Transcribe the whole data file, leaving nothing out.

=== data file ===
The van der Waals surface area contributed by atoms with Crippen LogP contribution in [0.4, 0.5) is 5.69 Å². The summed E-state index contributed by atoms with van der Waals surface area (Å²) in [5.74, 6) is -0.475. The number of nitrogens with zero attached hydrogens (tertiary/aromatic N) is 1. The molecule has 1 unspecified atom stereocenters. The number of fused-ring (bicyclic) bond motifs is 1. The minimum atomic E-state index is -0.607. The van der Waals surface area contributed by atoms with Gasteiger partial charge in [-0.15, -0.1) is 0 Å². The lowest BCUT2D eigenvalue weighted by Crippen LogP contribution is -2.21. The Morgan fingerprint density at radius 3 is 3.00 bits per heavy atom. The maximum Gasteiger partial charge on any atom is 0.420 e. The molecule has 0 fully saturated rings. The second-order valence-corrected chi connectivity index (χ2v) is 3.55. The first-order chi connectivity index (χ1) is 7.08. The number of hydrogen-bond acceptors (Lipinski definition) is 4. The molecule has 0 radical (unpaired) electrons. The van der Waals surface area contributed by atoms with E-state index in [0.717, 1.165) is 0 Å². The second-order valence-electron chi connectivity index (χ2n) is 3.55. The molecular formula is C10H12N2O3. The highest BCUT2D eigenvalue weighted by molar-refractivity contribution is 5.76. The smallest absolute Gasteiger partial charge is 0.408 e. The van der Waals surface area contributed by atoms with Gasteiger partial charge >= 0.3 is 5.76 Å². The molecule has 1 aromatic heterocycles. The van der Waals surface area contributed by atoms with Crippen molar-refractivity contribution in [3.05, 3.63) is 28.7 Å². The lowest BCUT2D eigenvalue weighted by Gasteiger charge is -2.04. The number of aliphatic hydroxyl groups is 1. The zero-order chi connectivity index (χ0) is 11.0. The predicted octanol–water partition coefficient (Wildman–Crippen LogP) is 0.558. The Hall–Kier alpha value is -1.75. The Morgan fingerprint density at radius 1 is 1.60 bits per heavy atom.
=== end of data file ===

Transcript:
The van der Waals surface area contributed by atoms with Crippen LogP contribution in [0.4, 0.5) is 5.69 Å². The summed E-state index contributed by atoms with van der Waals surface area (Å²) in [5.74, 6) is -0.475. The number of nitrogens with zero attached hydrogens (tertiary/aromatic N) is 1. The molecule has 1 unspecified atom stereocenters. The number of fused-ring (bicyclic) bond motifs is 1. The minimum atomic E-state index is -0.607. The van der Waals surface area contributed by atoms with Gasteiger partial charge in [-0.15, -0.1) is 0 Å². The lowest BCUT2D eigenvalue weighted by Crippen LogP contribution is -2.21. The Morgan fingerprint density at radius 3 is 3.00 bits per heavy atom. The maximum Gasteiger partial charge on any atom is 0.420 e. The molecule has 0 fully saturated rings. The second-order valence-corrected chi connectivity index (χ2v) is 3.55. The first-order chi connectivity index (χ1) is 7.08. The number of hydrogen-bond acceptors (Lipinski definition) is 4. The molecule has 0 radical (unpaired) electrons. The van der Waals surface area contributed by atoms with E-state index in [0.717, 1.165) is 0 Å². The second-order valence-electron chi connectivity index (χ2n) is 3.55. The molecular formula is C10H12N2O3. The highest BCUT2D eigenvalue weighted by molar-refractivity contribution is 5.76. The smallest absolute Gasteiger partial charge is 0.408 e. The van der Waals surface area contributed by atoms with Gasteiger partial charge >= 0.3 is 5.76 Å². The molecule has 1 aromatic heterocycles. The van der Waals surface area contributed by atoms with Crippen molar-refractivity contribution in [3.05, 3.63) is 28.7 Å². The lowest BCUT2D eigenvalue weighted by Gasteiger charge is -2.04. The number of aliphatic hydroxyl groups is 1. The zero-order chi connectivity index (χ0) is 11.0. The predicted octanol–water partition coefficient (Wildman–Crippen LogP) is 0.558. The Hall–Kier alpha value is -1.75. The Morgan fingerprint density at radius 1 is 1.60 bits per heavy atom.